recoveredscience.com              Find here surprises about    

and a documentation of   patient-harming frauds in medical research


 


 

  

 

  

The study-authors' own words

 

show their gross ethics violations

 
 

Davidpreem04.jpg (26098 bytes)

Extracts from the Manual of Procedures for the 1995-8 LIGHT-ROP clinical trial
by Drs. Reynolds, Spencer, et al.

You are on page

1   2   3   4   5   6   7   8   9   10   11

Go straight to some highlights on this page:
Authors forbid customary light protections for preemies

Study staff must falsely reassure parents and nurses

No light reductions for controls to maximize exposure

Study reviewers approve maximizing potential damage

Doctors ridicule government apologies for their abuses

Study centers grossly exceed conventional light levels

The sickest preemies get brightest light round the clock

Authors actively discourage usual protecting of babies

Any light brighter than womb may influence ROP
> Page 4-13 >  06-07-95

4.4.1.6 Unusual Occurrence (LROP 05)
During the course of the infant's occlusive light therapy, conditions may arise which necessitate the removal of the goggles for a prolonged length of time. There should be formal documentation by the Neonatologist or Ophthalmologist of the circumstances which would involve goggle removal for more than 60 minutes in a 24 hour period.

4.4.1.7 Goggle Removal
Each infant will have worn the goggles a predetermined length of time, the exact date decided at enrollment following the LIGHT-ROP Duration Schedule for Goggle Wear (Table 4-1).

4.4.1.8 Equipment and Supplies
Adhesive remover
sterile water
cotton balls, wipes or 2X2 gauze pads
 
Infant should be lying in the supine position. The index finger should be placed gently on the edge of the Velcro tab, to alleviate some of the pressure in removing the felt goggle from the Velcro. Each side of the goggle is then individually lifted and removed, exposing the Velcro tab and Duoderm base layer. The adhesive remover should be applied sparingly to the edge of the Duoderm base. The Duoderm base will then very easily start to lift off the temple or scalp, with the Velcro tab and Duoderm base as one piece.

The area should then be cleansed and observed for any skin breakdown, significant markings, or eye irritation. Documentation should be made as to the time of removal, infant's gestational age, skin and eye condition.

4.4.2 MONITORING COMPLIANCE WITH TREATMENT ASSIGNMENT

The Study Center Coordinator is expected to make daily contact during the week
> Page 4-14 >  06-07-95   with each infant participating in the study and that infant's care givers. This assessment will be randomly performed 3 days a week 4 times during the day. The Study Center Coordinator will monitor the baby for any non-compliance with the treatment regimen. Infants assigned to goggle wear will be observed for any of the following events which could potentially affect the results of goggle wear:

  • Removal of goggles during a period of the day assigned to goggle wear;

  • Dislodgement of the goggles so that they are no longer covering the eyes;

  • Dislodgement of goggles so that they are impinging upon the globe.

Appropriate forms to document treatment compliance are to be filled out and filed with the coordinating center. Example of this form is in Appendix F (LROP04).

The Study Center Coordinator will also monitor the control group for any extraordinary means of light reduction. This might include any of the following:

A shroud covering the infant's face or head;
A blanket or towel covering the head of the isolette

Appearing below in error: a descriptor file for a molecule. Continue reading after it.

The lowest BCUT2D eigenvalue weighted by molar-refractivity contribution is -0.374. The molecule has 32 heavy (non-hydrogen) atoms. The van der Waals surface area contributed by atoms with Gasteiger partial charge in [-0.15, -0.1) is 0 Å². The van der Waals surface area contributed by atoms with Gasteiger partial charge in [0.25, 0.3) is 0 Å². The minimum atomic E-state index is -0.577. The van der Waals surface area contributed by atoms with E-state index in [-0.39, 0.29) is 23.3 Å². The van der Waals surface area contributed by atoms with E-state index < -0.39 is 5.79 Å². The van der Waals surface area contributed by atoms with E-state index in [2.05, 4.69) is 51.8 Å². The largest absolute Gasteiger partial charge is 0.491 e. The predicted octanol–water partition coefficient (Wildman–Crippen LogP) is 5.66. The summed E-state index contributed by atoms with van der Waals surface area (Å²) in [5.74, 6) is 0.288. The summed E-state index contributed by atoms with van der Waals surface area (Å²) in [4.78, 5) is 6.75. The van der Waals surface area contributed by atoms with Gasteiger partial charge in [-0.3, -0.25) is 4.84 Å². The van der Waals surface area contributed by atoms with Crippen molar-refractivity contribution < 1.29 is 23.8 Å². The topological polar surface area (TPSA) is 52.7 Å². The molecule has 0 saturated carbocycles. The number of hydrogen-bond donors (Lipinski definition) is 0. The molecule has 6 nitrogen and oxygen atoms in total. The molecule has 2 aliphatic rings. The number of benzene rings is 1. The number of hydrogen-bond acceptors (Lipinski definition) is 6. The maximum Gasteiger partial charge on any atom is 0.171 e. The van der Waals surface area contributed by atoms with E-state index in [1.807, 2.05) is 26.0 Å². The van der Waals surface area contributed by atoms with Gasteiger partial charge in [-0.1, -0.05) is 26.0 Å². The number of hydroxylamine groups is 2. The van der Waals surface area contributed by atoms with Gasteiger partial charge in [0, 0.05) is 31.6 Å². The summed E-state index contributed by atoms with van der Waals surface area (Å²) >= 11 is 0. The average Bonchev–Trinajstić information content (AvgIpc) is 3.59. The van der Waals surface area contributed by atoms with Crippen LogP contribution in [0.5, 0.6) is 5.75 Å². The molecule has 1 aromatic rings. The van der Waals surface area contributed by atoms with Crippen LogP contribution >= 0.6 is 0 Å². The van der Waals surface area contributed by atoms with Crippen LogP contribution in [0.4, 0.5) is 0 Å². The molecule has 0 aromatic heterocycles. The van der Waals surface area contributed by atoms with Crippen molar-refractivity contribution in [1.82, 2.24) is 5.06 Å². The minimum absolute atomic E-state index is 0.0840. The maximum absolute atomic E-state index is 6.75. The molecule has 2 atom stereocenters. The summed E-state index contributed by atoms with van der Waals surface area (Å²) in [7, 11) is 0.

;
This would not include occlusion for hyperbilirubinemia phototherapy.

Finally, the Study Center Coordinator will also monitor the general medical progress and be available for any parental or staff nurse concerns relating to the treatment or control groups. This special attention to the parents and nursing staff either in person or by telephone is considered essential to adequate compliance with the study protocol.

[Note: This means the Coordinator will have to falsely reassure the parents and nurses, for the purposes of the study, so that they will not drape the customary blankets over the isolette of the babies to give them at least partial relief from the blazing lights.]

> Page 5-1 >  06-07-95  

CHAPTER 5: MONITORING LIGHT LEVELS IN THE NURSERY

5.1 PURPOSE OF LIGHT MONITORING

The primary aim of the LIGHT-ROP Study is to determine whether light reduction to the eyes of premature infants of less than 31 weeks gestational age reduces the incidence of any confirmed ROP. To answer this question, light monitoring is useful. The range of illumination in centers varies greatly.''1-7

Light monitors will provide assurance that the ambient light is not being inadvertently or intentionally curtailed, i.e., it will ensure that there is a real separation between control and treatment groups as regards the amount of incidence light upon the retina. If the monitors should detect a lessening of ambient light, then there will be less difference between control and goggle babies. This is essentially a quality control issue.

[Note: Parents and other non-medical people would consider it an ethical issue: these authors want to maximize the irradiation of the babies with the very light that they described in this same Manual as potentially damaging, just so they can better observe that damage.

This treatment of preemies as expendable guinea pigs for the sake of science was approved at all levels of the National Eye Institute's review processIt went on right while President Clinton apologized in a public ceremony to the victims of the Tuskeegee Study and the equally infamous Human Radiation Experiments which he condemned because the doctors involved had used exactly the same inhuman approach.] 

5.2 SOURCES OF NURSERY LIGHTING

To know how much light each infant(who was assigned to be monitored by a light monitor) in the Light-ROP Study receives, it is important to realize that the amount of exposure will vary considerably among individual study centers (commonly -190 to >2000 lux, sometimes >5000 lux and, rarely, 10,000 Iux).5 Lighting sources directly affect the amount of light in each NICU. Sources of light fall into two categories: external lighting sources and internal lighting sources.